Roadmap leads to next week, with early break for Easter in Idaho Senate

Senate Majority Leader Bart Davis opened Thursday’s floor session with his customary “roadmap,” which is considerably more complex following Wednesday’s 18-17 Senate vote to kill the K-12 schools budget.

“Let’s try to smile through the day,” said Davis, R-Idaho Falls, who had been among the Legislature’s top leaders hoping to adjourn for the year on Friday.

Davis said he  conferred with Senate President Pro Tem Brent Hill and decided to recess the Senate no later than 11 a.m. on Good Friday to allow lawmakers ample time to get home. “It is Easter and the pro tem has asked me to be sensitive to that,” Davis said.

Resolving differences over the schools budget will require the Senate Education Committee to meet. Shortly before noon, Senate Education Committee Chairman John Goedde said the joint House and Senate Education committees will meet Monday at 8 a.m.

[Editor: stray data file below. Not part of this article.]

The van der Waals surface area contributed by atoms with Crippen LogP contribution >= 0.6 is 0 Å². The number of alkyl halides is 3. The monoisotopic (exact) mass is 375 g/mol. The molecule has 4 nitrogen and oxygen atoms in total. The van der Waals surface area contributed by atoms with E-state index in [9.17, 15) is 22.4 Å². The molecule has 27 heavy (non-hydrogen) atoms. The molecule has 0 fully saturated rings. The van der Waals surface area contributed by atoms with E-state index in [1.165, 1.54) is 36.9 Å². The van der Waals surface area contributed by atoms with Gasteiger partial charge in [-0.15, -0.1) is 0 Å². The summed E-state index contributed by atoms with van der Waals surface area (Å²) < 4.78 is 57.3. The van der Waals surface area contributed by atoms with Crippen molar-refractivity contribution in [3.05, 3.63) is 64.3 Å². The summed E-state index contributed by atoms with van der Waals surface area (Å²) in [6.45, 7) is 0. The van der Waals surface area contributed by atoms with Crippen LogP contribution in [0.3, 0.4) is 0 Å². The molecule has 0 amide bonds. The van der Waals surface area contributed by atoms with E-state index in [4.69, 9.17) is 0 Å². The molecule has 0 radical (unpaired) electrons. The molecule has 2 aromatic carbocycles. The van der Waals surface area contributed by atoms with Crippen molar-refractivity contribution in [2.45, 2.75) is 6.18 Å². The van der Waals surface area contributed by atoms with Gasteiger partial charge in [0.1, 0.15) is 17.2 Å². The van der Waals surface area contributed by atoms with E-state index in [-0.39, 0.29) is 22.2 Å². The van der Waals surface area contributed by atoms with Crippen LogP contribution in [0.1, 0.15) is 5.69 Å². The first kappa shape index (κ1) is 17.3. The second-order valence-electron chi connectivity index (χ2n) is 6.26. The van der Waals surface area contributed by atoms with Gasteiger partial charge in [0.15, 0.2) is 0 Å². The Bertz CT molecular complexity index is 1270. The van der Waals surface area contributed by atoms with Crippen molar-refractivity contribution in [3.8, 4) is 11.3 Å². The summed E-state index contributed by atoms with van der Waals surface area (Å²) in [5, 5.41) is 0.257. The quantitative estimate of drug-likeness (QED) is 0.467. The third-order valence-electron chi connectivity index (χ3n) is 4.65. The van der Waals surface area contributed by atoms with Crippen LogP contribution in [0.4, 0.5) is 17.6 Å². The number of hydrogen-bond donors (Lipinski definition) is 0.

“The work of that committee is essential to be completed before the (budget-writing Joint Finance-Appropriations Committee) can go back to work,” Davis said.

The Senate will debate legislation this morning until noon, reconvene at 2:30 p.m. and work until about 5 p.m. Davis said.

The Senate will reconvene Friday at 9:30 a.m. The House began work at 10 a.m. today and hasn’t yet laid out Friday’s schedule. As the House passed the $1.3 billion K-12 budget 52-16, the roadblock is in the Senate.


Dan Popkey came to Idaho in 1984 to work as a police reporter. Since 1987, he has covered politics and has reported on 25 sessions of the Legislature. Dan has a bachelor's in political science from Santa Clara University and a master's in journalism from Columbia University. He was a Congressional Fellow of the American Political Science Association and a Journalism Fellow at the University of Michigan. A former page in the U.S. House of Representatives, he graduated Capitol Page High School in 1976. In 2007, he led the Statesman’s coverage of the Sen. Larry Craig sex scandal, which was one of three Pulitzer Prize finalists in breaking news. In 2003, he won the Ted M. Natt First Amendment award from the Pacific Northwest Newspaper Association for coverage of University Place, the University of Idaho’s troubled real estate development in Boise. Dan helped start the community reading project "Big Read." He has two children in college and lives on the Boise Bench with an old gray cat.

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